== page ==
I’ll be honest, I had no idea who Bill Plympton was before Alexia started Kickstarting the documentary. I should have. He’s got 2 Oscar nominations, after all, and I’m generally pretty in tune with these things.
Which makes Adventures in Plymptoons! the perfect documentary for someone like me. Anastasio’s film operates as a sort of career retrospective for Plympton. It’s a classic structure, and effective for a film like this. Plympton, by all accounts, is a pretty big deal in the world of independent animation and Anastasio is sure to hit all the high points.
It helps when you can start with Terry Gilliam.
Anastasio’s trick is to put all of her interview subjects (well, most of them) in Bill Plympton’s world by having them all appear in front of a green screen. It’s a nice approach, as these are the people who inform just who Plympton is, they make up his world, so it makes perfect sense that they’d appear in his cinematic universe. It’s especially apt for a guy who’s maintained a fierce independence from the studios.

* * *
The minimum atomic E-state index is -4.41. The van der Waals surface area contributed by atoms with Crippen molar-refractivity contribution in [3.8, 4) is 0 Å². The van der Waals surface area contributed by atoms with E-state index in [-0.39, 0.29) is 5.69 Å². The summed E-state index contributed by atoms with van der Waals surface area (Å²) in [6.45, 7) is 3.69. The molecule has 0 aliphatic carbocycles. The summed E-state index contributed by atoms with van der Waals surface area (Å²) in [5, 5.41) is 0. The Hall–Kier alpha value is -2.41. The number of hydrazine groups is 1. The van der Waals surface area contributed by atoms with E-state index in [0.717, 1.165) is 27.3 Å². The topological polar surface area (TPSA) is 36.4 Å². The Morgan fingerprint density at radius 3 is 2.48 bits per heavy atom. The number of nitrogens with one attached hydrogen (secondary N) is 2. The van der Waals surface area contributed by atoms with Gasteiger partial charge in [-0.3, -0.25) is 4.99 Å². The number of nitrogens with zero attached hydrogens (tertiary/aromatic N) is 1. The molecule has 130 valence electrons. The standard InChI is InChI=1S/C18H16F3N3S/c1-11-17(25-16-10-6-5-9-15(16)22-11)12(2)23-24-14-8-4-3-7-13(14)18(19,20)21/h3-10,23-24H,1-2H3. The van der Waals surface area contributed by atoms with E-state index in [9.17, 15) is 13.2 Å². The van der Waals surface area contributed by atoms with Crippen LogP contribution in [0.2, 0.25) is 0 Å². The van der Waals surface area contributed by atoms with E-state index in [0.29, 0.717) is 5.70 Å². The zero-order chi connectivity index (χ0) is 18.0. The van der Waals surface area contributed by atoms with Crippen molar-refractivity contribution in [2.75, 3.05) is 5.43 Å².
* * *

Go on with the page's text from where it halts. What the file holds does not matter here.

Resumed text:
For the most part it works. But there isn’t really a counterpoint to the parade of cheerleaders, which is fine, only the film sets up the expectation that there will be with the title card about dealing with criticism. Only, there isn’t any criticism in the section. Well, there’s some, in the form of his alter ego, his Tony Clifton, but that hardly counts as real criticism. It just, I dunno, feels insincere. But maybe that’s the point.
And it turns out I have seen some of his films. One of which (The Fan and the Flower) I absolutely loved.